Rinse and Repeat

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Your bathroom is one of the most important places in the entire house, and yet a place hard to make decisions about. Baths, showers, toilets, sinks, mirrors, and ventilation are all difficult to install anywhere. Now apply that to the usually cramped space of a bathroom!


It’s the most important space to keep clean, but it’s also the hardest to clean and the easiest to get messy. You spend a lot of time in there doing dirty work, but when guests come over it needs to be absolutely spotless!


When you’re getting a home built, what you do with your bathrooms is the kind of decision that demands to be done perfectly right the first time around. That’s why Myrtle Construction is here to offer you prime advice for how you should handle the biggest sanctuary in your house.


Cleanliness is Next to Godliness


By far the biggest fixture in the whole of your main bathrooms is the bath, shower, or both! Redoing one of these is a major, messy headache, so you want to get it right the first time around.


Conventional wisdom would say that a lavish, relaxing bathtub is a good option and a major selling point - and in the past, it definitely was. However, currently most Americans are opting away from the bath and see tubs as nice but seldom used. Over half of those surveyed now tend to say they exclusively take showers. It’s easy to see why - they use much less water, are much faster to take, and require less stored up hot water.


The answer to which solution to get, especially thinking ahead to selling your home in the future, is who you expect to buy the house, and how important a tub is to you. Families with younger children and more money tend to prefer large, luxurious bathtubs, whereas singles, lower income individuals, and the elderly are more often in favor of showers.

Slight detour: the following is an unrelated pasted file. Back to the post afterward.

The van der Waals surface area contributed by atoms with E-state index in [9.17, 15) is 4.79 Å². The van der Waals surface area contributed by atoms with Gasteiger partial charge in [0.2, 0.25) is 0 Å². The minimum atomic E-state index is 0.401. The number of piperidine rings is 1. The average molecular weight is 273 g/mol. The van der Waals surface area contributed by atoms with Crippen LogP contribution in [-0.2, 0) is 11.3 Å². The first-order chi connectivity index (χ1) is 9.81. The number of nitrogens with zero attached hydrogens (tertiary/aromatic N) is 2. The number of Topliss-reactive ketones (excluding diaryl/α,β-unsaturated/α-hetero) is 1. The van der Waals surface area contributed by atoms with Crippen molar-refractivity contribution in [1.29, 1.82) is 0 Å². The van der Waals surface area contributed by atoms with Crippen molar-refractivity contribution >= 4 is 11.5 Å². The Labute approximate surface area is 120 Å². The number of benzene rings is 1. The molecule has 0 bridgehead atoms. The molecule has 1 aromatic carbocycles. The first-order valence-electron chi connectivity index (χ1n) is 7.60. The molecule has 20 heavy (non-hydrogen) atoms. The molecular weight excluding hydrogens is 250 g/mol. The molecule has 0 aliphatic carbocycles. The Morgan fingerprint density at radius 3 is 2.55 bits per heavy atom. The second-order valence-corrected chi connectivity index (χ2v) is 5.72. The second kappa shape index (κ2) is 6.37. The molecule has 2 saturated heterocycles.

Many ordinary homes use a shower/tub combo to save space - some, with more spacious bathrooms, opt to have both a stall and a tub together. The tub is generally falling by the wayside, but if you have a larger house, it’s a safe bet to at least make sure one bathroom has a tub.


Don’t Rush the Flush


Every toilet in your house is probably going to be seeing use many times a day, so you shouldn’t neglect to do some research before you buy.


There are a lot of fancy, high-tech options for toilets, but unless you and everyone who’ll buy your house can shell out for replacements to it, it’s best to stick to simpler options. Modern low-flow gravity-fed toilets are about as effective and efficient as you can get these days.


A simple but high-quality commode is about as good as you’ll get for the vast majority of purposes. Nowadays you’ll also see pressure-assisted toilets that use an internal pump to more forcibly flush, but these are expensive and have a downside of making an immense amount of noise - troublesome if you have to use it while others are asleep.


There are other options too, like taller or longer toilets that are more comfortable and more accessible to the disabled, but take care with these, especially in confined spaces. Longer bowls in particular can get in the way of opening cabinet doors if one’s not careful!


Of course, there are many other aspects to a successful bathroom than just the toilet and shower, but these are the main fixtures you’ll be most concerned about. That’s all we’ll talk about for today, but stay tuned to this space - Myrtle Construction knows all the ins and outs of quality bathrooms, and soon we’ll follow up about sinks, flooring, walls, and so much more!

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